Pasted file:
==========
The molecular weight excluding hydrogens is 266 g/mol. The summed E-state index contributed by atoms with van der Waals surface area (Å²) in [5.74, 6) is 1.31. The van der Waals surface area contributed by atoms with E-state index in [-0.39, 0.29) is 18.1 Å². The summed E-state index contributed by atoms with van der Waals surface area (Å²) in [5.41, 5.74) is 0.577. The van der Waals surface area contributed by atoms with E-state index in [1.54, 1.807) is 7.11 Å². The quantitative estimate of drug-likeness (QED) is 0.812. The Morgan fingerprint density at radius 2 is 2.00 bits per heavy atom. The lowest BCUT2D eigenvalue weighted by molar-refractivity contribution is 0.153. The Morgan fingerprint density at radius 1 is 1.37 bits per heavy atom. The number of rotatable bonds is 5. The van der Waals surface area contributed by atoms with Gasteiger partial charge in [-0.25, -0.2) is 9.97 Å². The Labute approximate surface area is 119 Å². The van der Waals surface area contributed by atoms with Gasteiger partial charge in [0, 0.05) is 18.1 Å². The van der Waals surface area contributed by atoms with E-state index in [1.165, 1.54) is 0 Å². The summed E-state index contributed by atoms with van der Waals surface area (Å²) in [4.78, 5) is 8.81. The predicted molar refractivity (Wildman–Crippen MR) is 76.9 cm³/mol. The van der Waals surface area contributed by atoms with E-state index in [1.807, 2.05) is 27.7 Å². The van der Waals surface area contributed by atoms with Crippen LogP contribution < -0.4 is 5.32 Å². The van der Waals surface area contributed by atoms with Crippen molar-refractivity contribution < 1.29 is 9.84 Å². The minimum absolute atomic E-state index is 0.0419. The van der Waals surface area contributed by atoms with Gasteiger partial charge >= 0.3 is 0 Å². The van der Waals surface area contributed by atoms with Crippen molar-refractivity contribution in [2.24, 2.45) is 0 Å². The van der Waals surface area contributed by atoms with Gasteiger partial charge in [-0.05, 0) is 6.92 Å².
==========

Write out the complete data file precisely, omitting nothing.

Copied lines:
The molecular weight excluding hydrogens is 266 g/mol. The summed E-state index contributed by atoms with van der Waals surface area (Å²) in [5.74, 6) is 1.31. The van der Waals surface area contributed by atoms with E-state index in [-0.39, 0.29) is 18.1 Å². The summed E-state index contributed by atoms with van der Waals surface area (Å²) in [5.41, 5.74) is 0.577. The van der Waals surface area contributed by atoms with E-state index in [1.54, 1.807) is 7.11 Å². The quantitative estimate of drug-likeness (QED) is 0.812. The Morgan fingerprint density at radius 2 is 2.00 bits per heavy atom. The lowest BCUT2D eigenvalue weighted by molar-refractivity contribution is 0.153. The Morgan fingerprint density at radius 1 is 1.37 bits per heavy atom. The number of rotatable bonds is 5. The van der Waals surface area contributed by atoms with Gasteiger partial charge in [-0.25, -0.2) is 9.97 Å². The Labute approximate surface area is 119 Å². The van der Waals surface area contributed by atoms with Gasteiger partial charge in [0, 0.05) is 18.1 Å². The van der Waals surface area contributed by atoms with E-state index in [1.165, 1.54) is 0 Å². The summed E-state index contributed by atoms with van der Waals surface area (Å²) in [4.78, 5) is 8.81. The predicted molar refractivity (Wildman–Crippen MR) is 76.9 cm³/mol. The van der Waals surface area contributed by atoms with E-state index in [1.807, 2.05) is 27.7 Å². The van der Waals surface area contributed by atoms with Crippen LogP contribution < -0.4 is 5.32 Å². The van der Waals surface area contributed by atoms with Crippen molar-refractivity contribution < 1.29 is 9.84 Å². The minimum absolute atomic E-state index is 0.0419. The van der Waals surface area contributed by atoms with Gasteiger partial charge >= 0.3 is 0 Å². The van der Waals surface area contributed by atoms with Crippen molar-refractivity contribution in [2.24, 2.45) is 0 Å². The van der Waals surface area contributed by atoms with Gasteiger partial charge in [-0.05, 0) is 6.92 Å².